It appears that there is no readily available source for this claim.
Other than claims beginning with the words "It is thought that..." or "It is believed that," I could not find any reputable source for this belief (actually, I couldn't find any source at all except for the hearsay-sounding examples above).
TL;DR: I searched Google Books and Amazon for instances of "Bernard Corleone" and "Philip Latini" (pre-monk name) and didn't find any instance of the claim. Below are screen shots of my findings and the summary at the very end lists my interpretation of this lack of mention.
Sklivvz has already pointed out in his answer that the official Vatican biography does not include the claim. Here are some others which fail to reference it:
This book features a preview on Google Books allowing the full read of Bernard of Corleone. The entry is on Page 14 (the book is organized by feast date; his entry is January 12th). Here is the screenshot of the end of the entry, which makes no note of this claim (or even the apparition of Mary placing the baby Jesus in his arms; the only apparition mentioned is from Jesus himself):
The preview on Google Books contains no mention:
The Google Books preview contains no mention:
The massive 12 volume Butler's Lives of the Saints January Volume only mentions him as a footnote (from Amazon preview):
Bernard Bangley, *Butler's Lives of the Saints, Concise and Modernized Edition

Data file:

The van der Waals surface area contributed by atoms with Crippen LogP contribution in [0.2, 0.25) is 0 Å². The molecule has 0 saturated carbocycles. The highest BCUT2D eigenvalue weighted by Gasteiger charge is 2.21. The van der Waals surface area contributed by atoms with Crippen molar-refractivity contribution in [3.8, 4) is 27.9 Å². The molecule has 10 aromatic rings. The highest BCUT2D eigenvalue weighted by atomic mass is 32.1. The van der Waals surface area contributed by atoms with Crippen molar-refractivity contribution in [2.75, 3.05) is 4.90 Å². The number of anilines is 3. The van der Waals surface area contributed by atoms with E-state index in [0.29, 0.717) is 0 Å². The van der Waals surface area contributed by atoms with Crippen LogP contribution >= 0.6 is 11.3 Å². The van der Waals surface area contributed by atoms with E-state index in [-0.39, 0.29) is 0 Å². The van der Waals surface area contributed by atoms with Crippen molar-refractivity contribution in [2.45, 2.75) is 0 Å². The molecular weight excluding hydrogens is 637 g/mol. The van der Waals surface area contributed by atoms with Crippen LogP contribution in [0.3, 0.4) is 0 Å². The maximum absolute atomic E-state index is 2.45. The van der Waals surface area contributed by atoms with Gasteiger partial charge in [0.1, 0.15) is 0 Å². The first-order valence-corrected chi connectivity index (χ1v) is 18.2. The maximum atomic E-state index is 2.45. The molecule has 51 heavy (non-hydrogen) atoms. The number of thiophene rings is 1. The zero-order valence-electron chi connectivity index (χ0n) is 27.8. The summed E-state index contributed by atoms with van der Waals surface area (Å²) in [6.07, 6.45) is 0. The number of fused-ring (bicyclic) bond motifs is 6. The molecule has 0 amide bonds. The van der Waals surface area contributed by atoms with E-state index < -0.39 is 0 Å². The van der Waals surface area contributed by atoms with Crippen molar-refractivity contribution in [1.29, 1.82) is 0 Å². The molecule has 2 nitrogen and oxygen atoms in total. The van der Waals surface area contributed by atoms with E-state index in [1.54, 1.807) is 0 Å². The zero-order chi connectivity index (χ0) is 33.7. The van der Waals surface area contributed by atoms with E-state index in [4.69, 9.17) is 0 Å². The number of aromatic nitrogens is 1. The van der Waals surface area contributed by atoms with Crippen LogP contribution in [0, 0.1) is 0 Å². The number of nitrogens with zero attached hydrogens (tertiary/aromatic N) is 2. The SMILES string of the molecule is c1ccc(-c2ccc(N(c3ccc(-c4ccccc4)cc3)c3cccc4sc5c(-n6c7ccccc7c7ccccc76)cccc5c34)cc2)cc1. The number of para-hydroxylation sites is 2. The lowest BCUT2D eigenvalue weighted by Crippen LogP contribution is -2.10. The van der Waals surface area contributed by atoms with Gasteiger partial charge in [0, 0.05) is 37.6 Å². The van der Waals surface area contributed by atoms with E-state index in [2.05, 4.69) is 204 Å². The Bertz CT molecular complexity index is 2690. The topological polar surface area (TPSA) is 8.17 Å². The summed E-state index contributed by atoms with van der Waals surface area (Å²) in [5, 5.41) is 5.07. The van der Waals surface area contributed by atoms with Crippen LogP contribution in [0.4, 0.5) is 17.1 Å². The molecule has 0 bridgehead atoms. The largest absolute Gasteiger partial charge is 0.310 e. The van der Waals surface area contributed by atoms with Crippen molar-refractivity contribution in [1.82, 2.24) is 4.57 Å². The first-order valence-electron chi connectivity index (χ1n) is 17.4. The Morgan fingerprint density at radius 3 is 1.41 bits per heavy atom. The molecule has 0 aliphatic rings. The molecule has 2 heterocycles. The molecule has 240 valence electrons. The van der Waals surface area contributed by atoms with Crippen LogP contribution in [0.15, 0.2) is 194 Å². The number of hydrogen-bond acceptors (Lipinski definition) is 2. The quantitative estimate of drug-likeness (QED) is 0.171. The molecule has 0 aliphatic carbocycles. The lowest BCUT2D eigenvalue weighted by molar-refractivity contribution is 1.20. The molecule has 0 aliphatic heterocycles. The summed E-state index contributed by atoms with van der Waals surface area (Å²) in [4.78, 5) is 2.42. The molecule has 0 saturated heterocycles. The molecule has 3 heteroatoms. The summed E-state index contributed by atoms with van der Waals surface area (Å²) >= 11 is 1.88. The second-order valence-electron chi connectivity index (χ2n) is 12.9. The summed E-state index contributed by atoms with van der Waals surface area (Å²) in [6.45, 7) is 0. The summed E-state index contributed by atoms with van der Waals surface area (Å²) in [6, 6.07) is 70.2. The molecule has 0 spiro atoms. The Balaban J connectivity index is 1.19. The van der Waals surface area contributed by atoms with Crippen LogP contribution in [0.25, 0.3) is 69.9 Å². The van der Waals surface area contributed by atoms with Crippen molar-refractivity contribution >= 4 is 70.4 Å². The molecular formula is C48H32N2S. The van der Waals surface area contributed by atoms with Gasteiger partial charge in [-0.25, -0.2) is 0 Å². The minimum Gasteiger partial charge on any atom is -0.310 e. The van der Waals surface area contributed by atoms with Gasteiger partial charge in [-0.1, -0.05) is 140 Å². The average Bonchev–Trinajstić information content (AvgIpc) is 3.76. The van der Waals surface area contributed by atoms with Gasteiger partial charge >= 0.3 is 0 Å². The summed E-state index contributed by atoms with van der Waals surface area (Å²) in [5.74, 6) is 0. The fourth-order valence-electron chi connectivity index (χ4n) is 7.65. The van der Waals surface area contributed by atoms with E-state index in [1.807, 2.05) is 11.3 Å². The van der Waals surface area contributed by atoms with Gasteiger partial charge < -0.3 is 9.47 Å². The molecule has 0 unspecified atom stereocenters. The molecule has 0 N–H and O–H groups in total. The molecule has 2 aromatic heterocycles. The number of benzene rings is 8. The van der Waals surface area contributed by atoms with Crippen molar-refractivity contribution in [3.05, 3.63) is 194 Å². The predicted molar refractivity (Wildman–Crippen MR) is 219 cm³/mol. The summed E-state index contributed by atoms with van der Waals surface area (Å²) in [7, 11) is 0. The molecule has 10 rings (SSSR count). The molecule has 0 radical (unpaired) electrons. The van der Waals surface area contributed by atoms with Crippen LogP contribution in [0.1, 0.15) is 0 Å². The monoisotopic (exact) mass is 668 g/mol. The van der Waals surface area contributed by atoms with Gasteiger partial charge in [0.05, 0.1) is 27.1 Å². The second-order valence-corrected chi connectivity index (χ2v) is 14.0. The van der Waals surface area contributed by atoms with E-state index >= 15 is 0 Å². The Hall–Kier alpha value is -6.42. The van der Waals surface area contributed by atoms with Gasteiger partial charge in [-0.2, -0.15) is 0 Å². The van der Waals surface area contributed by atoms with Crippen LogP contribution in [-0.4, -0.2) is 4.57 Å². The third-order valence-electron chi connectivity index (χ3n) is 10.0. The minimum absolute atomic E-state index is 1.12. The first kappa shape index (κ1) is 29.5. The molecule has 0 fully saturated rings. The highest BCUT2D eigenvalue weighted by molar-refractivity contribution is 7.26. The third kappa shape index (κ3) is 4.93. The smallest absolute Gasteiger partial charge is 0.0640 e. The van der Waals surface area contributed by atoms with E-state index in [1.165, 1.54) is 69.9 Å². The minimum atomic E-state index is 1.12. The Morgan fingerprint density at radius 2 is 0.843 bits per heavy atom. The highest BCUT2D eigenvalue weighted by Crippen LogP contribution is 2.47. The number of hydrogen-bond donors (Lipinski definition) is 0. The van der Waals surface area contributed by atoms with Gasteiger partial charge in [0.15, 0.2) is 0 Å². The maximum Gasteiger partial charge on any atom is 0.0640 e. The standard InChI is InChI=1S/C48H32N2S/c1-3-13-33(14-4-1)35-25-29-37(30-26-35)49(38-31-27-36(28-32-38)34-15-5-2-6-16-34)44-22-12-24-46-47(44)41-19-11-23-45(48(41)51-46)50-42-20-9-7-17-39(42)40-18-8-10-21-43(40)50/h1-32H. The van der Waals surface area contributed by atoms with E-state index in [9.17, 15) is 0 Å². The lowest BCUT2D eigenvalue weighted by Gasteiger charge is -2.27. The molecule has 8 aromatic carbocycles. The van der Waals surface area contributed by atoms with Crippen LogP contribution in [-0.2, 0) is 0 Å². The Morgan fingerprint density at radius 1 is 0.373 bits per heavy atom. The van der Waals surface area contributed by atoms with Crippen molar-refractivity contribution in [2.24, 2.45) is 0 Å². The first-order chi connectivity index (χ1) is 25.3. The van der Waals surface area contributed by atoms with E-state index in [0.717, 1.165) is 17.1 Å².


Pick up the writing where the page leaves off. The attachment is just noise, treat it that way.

Features this entry extracted from the Amazon preview, and makes no mention:
Summary: While it's impossible to prove the statement, "Bernard of Corleone did not know the date of his death" or "No evidence exists that Bernard of Corleone knew the date of his death," I find the above compelling enough to think that there is probably not readily available and reliable evidence to support the claim.
The fact that the first book recounts a vision of Jesus gives me reason to think that if there was also evidence to support the foreknowledge of his death, it would have been included. I can't know this for sure. All I know is that five comprehensive books aimed at presenting the lives of the Saints in an inspirational manner did not list this would-be-inspiring tidbit for its intended audience (probably Catholics).
As for my method, I searched Google Books and Amazon for "Bernard Corleone" and "Philip Latini" (his pre-Capuchin monk name) and looked at pretty much all the books I could find. There were some older versions of Butler's Lives of the Saints that mentioned the name, but Google didn't have the full entry available. Current versions of Butler's Lives of the Saints, as shown above, either don't mention it or don't list him except as a footnote.